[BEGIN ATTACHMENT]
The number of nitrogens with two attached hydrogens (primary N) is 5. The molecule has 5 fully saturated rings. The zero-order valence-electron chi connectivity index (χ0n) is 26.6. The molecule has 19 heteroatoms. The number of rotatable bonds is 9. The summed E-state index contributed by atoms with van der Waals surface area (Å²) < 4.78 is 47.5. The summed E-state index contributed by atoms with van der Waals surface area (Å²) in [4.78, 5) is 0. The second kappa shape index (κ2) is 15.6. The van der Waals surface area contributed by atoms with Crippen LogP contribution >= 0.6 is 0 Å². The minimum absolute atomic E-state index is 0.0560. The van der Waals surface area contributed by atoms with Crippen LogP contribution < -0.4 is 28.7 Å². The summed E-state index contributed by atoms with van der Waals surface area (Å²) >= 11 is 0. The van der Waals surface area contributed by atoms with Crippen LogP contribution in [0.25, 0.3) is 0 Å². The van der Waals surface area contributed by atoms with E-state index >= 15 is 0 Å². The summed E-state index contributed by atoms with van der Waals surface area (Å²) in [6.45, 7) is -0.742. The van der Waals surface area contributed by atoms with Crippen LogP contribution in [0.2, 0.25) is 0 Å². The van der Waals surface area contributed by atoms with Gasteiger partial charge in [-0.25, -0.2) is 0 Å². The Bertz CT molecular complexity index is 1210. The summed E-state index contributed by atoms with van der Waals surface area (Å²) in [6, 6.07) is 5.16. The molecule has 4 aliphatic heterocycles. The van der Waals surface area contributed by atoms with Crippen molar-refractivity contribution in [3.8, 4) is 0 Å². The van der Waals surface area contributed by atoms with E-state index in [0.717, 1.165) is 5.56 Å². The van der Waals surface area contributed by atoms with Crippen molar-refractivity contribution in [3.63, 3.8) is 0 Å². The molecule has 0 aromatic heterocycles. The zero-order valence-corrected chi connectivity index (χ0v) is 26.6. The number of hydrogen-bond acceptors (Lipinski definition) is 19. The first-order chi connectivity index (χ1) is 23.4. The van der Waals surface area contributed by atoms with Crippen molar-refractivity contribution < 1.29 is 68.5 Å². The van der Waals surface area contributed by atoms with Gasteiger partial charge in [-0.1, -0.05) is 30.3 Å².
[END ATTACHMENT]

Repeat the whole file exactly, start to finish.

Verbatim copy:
The number of nitrogens with two attached hydrogens (primary N) is 5. The molecule has 5 fully saturated rings. The zero-order valence-electron chi connectivity index (χ0n) is 26.6. The molecule has 19 heteroatoms. The number of rotatable bonds is 9. The summed E-state index contributed by atoms with van der Waals surface area (Å²) < 4.78 is 47.5. The summed E-state index contributed by atoms with van der Waals surface area (Å²) in [4.78, 5) is 0. The second kappa shape index (κ2) is 15.6. The van der Waals surface area contributed by atoms with Crippen LogP contribution >= 0.6 is 0 Å². The minimum absolute atomic E-state index is 0.0560. The van der Waals surface area contributed by atoms with Crippen LogP contribution < -0.4 is 28.7 Å². The summed E-state index contributed by atoms with van der Waals surface area (Å²) >= 11 is 0. The van der Waals surface area contributed by atoms with Crippen LogP contribution in [0.25, 0.3) is 0 Å². The van der Waals surface area contributed by atoms with E-state index >= 15 is 0 Å². The summed E-state index contributed by atoms with van der Waals surface area (Å²) in [6.45, 7) is -0.742. The van der Waals surface area contributed by atoms with Crippen LogP contribution in [0.2, 0.25) is 0 Å². The van der Waals surface area contributed by atoms with Gasteiger partial charge in [-0.25, -0.2) is 0 Å². The Bertz CT molecular complexity index is 1210. The summed E-state index contributed by atoms with van der Waals surface area (Å²) in [6, 6.07) is 5.16. The molecule has 4 aliphatic heterocycles. The van der Waals surface area contributed by atoms with Crippen molar-refractivity contribution in [3.8, 4) is 0 Å². The van der Waals surface area contributed by atoms with E-state index in [0.717, 1.165) is 5.56 Å². The van der Waals surface area contributed by atoms with Crippen molar-refractivity contribution in [3.63, 3.8) is 0 Å². The molecule has 0 aromatic heterocycles. The zero-order valence-corrected chi connectivity index (χ0v) is 26.6. The number of hydrogen-bond acceptors (Lipinski definition) is 19. The first-order chi connectivity index (χ1) is 23.4. The van der Waals surface area contributed by atoms with Crippen molar-refractivity contribution < 1.29 is 68.5 Å². The van der Waals surface area contributed by atoms with Gasteiger partial charge in [-0.1, -0.05) is 30.3 Å².